North London rapper Awate has been on the UK hip-hop scene for a while now. He’s toured with the likes of Lowkey, Mic Righteous, Smif-N-Wessun and Akala, so is well established.
This street poet, born in Eritrea but raised in Camden, is an activist who campaigns for racial justice. As a result of his experiences and similarly to Lowkey, Awate’s lyrical content focuses on social issues such as poverty, police brutality and race.
Whilst standing up for the rights of his people, Awate has had a number of altercations with the Police. One arrest at an anti-fascist demonstration was caught on tape. The footage is used as the opening to the music video ‘Out Here’.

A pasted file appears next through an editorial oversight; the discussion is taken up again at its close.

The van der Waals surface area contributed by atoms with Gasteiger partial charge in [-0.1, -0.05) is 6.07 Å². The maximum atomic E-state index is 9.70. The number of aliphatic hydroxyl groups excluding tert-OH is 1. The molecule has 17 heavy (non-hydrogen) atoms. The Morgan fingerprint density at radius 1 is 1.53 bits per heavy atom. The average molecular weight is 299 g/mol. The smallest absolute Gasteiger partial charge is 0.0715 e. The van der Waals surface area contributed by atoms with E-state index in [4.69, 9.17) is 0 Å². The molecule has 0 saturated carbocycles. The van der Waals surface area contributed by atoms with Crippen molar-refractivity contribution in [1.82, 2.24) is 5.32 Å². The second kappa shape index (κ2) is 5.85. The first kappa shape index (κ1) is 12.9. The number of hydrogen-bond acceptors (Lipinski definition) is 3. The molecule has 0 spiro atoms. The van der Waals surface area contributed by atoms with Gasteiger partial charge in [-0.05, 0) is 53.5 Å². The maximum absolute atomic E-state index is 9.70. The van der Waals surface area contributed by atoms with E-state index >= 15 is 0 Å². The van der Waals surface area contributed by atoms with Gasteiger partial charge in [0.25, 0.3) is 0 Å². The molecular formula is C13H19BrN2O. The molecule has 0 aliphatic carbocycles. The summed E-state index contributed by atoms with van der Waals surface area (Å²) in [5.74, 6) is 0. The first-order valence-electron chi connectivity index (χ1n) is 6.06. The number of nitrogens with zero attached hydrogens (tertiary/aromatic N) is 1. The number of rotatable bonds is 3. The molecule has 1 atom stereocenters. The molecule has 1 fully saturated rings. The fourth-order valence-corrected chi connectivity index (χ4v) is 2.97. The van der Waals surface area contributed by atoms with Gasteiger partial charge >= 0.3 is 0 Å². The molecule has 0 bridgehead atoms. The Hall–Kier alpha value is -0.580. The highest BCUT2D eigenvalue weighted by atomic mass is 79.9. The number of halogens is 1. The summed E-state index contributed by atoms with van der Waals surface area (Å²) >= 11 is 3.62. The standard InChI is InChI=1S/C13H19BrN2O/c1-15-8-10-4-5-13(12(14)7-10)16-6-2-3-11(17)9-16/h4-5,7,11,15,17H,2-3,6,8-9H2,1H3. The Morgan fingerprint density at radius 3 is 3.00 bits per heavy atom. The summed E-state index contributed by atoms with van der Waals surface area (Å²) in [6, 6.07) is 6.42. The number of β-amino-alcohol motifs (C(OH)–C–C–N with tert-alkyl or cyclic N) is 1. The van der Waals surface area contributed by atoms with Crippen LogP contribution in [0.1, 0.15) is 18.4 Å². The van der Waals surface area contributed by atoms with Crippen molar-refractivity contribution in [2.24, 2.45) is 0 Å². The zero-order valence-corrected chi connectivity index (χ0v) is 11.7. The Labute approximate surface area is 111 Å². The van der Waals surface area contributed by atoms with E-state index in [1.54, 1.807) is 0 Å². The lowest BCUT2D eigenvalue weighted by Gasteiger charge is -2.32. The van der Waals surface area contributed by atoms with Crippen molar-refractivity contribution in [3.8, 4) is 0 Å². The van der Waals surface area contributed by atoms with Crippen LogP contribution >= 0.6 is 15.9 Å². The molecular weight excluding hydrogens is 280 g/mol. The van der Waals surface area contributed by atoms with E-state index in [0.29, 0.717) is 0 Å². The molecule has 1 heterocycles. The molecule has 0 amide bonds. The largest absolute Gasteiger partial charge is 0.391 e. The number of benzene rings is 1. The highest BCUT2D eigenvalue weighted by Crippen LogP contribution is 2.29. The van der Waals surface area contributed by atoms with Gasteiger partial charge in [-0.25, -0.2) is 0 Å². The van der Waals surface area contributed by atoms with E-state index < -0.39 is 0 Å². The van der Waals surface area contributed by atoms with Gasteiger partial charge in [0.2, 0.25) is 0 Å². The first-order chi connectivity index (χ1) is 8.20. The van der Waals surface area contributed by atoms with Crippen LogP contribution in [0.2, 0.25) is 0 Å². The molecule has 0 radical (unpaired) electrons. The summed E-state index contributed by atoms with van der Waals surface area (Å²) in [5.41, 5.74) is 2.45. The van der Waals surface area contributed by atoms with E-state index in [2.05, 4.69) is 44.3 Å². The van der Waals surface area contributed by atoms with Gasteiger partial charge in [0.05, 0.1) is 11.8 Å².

The 2016 single ‘Out Here’ is from his first release titled Shine Ancient and produced by Turkish. Directed by Becka Seglow Hudson and Saoud Khalaf, the video shows clips of Awate performing whilst on tour.
In a recent interview, Awate summed up how hip-hop and revolution certainly go hand in hand.
“I contextualize hip-hop as being a descendant or part of that same struggle the Black Panthers were involved in. The dreams never came through, things fell apart. The parents or uncles of my favorite rappers were either in jail, on the run, or assassinated, like Nas’, Tupac’s. Kanye’s parents were Black Panthers, 50 Cent’s parents were part of the Great Migration, the reason I am a refugee from Africa is the same reason they were refugees from the South. It’s all a continuation – we are the children of a failed revolution.”